"I do encourage anyone who hasn't yet been vaccinated to do so quickly so we can all move forward with confidence as soon as possible."
National Party Covid-19 spokesman Chris Bishop said he wasn't surprised by the poll results.
It was likely the larger metro areas - such as Auckland, Wellington and Christchurch - would reach the target by the end of the year, but not the more regional DHBs, he said.
National on Thursday launched a campaign to end MIQ for fully-vaccinated travellers from low-risk locations, where there was little or no Covid-19, and require a week at home for those from higher-risk places where the virus is circulating.
Those travellers would also have to return negative pre-departure tests.
Bishop said it was premised on new data that showed since August 23 just two fully vaccinated travellers in MIQ have tested positive later than day eight in MIQ.
Bishop said the still-strong support for keeping the tight borders, as in the poll, could depend on how the question was asked.
"I think there would be more support if it was framed around fully-vaccinated travellers from low-risk countries."
Immunologist Dr Dianne Sika-Paotonu said reaching over 90 per cent fully vaccinated would take time, but it was important nobody was left behind.
In particular, Māori and Pacific communities, who were disadvantaged by the vaccination roll-out's focus on older age groups first, needed more time and effort to overcome access and information barriers, she said
This week Māori Development Minister Willie Jackson told Newsroom he didn't think Māori, currently 55 per cent fully vaccinated, would reach the target this year.
Because of more adverse health risks, if there were to be targets, Sika-Paotonu said those vulnerable communities needed to be aiming for at least 95 per cent coverage before there was a move away from restrictions.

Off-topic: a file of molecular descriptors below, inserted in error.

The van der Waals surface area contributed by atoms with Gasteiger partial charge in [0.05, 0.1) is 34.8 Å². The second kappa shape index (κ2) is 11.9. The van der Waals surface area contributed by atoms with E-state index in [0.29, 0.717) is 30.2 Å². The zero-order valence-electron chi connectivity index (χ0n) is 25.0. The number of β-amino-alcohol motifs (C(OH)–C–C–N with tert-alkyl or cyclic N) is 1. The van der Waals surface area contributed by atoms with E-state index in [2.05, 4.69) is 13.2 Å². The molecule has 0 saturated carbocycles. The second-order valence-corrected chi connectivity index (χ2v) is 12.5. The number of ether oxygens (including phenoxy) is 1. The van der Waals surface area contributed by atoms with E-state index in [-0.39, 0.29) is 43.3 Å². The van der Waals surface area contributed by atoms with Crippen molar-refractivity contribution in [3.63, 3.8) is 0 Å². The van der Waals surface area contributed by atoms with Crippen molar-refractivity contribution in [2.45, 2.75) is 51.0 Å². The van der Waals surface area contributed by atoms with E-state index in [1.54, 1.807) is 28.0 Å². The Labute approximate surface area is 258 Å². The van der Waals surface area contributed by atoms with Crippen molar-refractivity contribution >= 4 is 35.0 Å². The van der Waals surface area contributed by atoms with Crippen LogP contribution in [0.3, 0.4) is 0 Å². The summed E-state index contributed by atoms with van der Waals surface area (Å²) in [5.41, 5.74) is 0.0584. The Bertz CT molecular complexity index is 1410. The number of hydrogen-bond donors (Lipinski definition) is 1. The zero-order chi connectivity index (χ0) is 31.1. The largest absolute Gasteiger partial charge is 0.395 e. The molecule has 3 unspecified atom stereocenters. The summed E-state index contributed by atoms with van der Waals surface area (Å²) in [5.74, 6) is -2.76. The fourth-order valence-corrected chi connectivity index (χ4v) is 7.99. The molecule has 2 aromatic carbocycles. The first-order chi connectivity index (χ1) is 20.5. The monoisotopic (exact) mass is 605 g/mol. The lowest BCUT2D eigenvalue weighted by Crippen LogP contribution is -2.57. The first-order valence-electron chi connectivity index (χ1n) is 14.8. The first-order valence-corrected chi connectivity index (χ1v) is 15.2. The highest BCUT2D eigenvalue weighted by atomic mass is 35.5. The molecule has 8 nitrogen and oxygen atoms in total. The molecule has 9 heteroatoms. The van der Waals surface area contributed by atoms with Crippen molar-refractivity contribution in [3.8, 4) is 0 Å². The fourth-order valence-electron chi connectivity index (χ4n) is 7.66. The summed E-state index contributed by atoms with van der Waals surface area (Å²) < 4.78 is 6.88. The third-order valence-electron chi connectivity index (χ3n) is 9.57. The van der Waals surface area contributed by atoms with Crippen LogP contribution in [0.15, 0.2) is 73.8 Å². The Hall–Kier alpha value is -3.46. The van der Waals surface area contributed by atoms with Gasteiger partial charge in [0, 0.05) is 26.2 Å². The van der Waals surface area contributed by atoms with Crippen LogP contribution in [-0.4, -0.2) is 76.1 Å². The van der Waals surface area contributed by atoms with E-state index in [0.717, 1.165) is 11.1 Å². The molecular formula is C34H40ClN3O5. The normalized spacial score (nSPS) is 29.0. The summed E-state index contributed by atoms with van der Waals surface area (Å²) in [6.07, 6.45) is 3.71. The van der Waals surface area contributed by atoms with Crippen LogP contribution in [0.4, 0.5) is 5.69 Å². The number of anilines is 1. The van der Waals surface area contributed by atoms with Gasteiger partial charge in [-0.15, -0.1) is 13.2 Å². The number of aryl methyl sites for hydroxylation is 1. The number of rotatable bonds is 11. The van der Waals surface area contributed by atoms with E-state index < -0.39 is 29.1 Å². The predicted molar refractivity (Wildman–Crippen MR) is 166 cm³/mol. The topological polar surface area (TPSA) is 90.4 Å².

There was momentum building, with extra resources allocated and Māori-led vaccination outreach programmes now helping Māori vaccination rates increase faster than any other ethnicity.
"We still have a way to go but it is really encouraging the huge effort now and seeing those levels increase. We will get there, but it is important we don't leave anybody behind."
The poll results come as the Government works on options for Aucklanders to be able to leave the region for Christmas and the summer holidays.
While Auckland's three DHBs could potentially hit the 90 per cent fully-vaccinated target in the coming weeks, the highly uneven nature of the vaccine rollout means some DHBs would not likely to reach equity until the new year, if at all.
Hipskins they were talking with different sectors and groups about options, after copping flak for earlier suggesting Aucklanders could be allocated "time slots" to leave the region.
"No system will be perfect, and it will be challenging, but we are looking at how we can use tools like vaccine certificates and testing to achieve these goals," he said.
There were 139 new cases announced on Thursday in the Delta outbreak that began in August, including 136 in Auckland, two in Waikato, which and one in Northland.
There 65 people in hospital, including five in ICU.
The poll was conducted as an online survey including 1021 New Zealanders 18 years of age and over, with a sampling error of +/- 3.1 per cent.